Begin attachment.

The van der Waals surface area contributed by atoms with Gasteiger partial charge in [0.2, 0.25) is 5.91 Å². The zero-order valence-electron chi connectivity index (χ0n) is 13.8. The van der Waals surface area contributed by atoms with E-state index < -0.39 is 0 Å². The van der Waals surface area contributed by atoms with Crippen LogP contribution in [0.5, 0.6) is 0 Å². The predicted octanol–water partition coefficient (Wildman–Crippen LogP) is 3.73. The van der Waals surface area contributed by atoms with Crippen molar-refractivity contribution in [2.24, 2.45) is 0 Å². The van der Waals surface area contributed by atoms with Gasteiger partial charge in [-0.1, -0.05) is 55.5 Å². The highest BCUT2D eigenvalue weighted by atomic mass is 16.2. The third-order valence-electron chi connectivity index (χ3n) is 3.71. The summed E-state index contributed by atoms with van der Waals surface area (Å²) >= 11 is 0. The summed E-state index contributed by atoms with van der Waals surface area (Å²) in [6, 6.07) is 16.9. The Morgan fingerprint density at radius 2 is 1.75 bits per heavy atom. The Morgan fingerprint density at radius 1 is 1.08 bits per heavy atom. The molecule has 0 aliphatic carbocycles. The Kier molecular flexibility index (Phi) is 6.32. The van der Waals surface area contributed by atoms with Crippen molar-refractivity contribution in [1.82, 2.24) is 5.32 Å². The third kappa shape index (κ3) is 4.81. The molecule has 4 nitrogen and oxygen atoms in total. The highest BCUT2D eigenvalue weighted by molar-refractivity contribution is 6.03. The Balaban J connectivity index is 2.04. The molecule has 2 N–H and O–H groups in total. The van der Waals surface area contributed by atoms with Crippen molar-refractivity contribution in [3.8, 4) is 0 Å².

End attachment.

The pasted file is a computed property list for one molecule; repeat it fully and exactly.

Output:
The van der Waals surface area contributed by atoms with Gasteiger partial charge in [0.2, 0.25) is 5.91 Å². The zero-order valence-electron chi connectivity index (χ0n) is 13.8. The van der Waals surface area contributed by atoms with E-state index < -0.39 is 0 Å². The van der Waals surface area contributed by atoms with Crippen LogP contribution in [0.5, 0.6) is 0 Å². The predicted octanol–water partition coefficient (Wildman–Crippen LogP) is 3.73. The van der Waals surface area contributed by atoms with Crippen molar-refractivity contribution in [2.24, 2.45) is 0 Å². The van der Waals surface area contributed by atoms with Gasteiger partial charge in [-0.1, -0.05) is 55.5 Å². The highest BCUT2D eigenvalue weighted by atomic mass is 16.2. The third-order valence-electron chi connectivity index (χ3n) is 3.71. The summed E-state index contributed by atoms with van der Waals surface area (Å²) >= 11 is 0. The summed E-state index contributed by atoms with van der Waals surface area (Å²) in [6, 6.07) is 16.9. The Morgan fingerprint density at radius 2 is 1.75 bits per heavy atom. The Morgan fingerprint density at radius 1 is 1.08 bits per heavy atom. The molecule has 0 aliphatic carbocycles. The Kier molecular flexibility index (Phi) is 6.32. The van der Waals surface area contributed by atoms with Crippen molar-refractivity contribution in [1.82, 2.24) is 5.32 Å². The third kappa shape index (κ3) is 4.81. The molecule has 4 nitrogen and oxygen atoms in total. The highest BCUT2D eigenvalue weighted by molar-refractivity contribution is 6.03. The Balaban J connectivity index is 2.04. The molecule has 2 N–H and O–H groups in total. The van der Waals surface area contributed by atoms with Crippen molar-refractivity contribution in [3.8, 4) is 0 Å².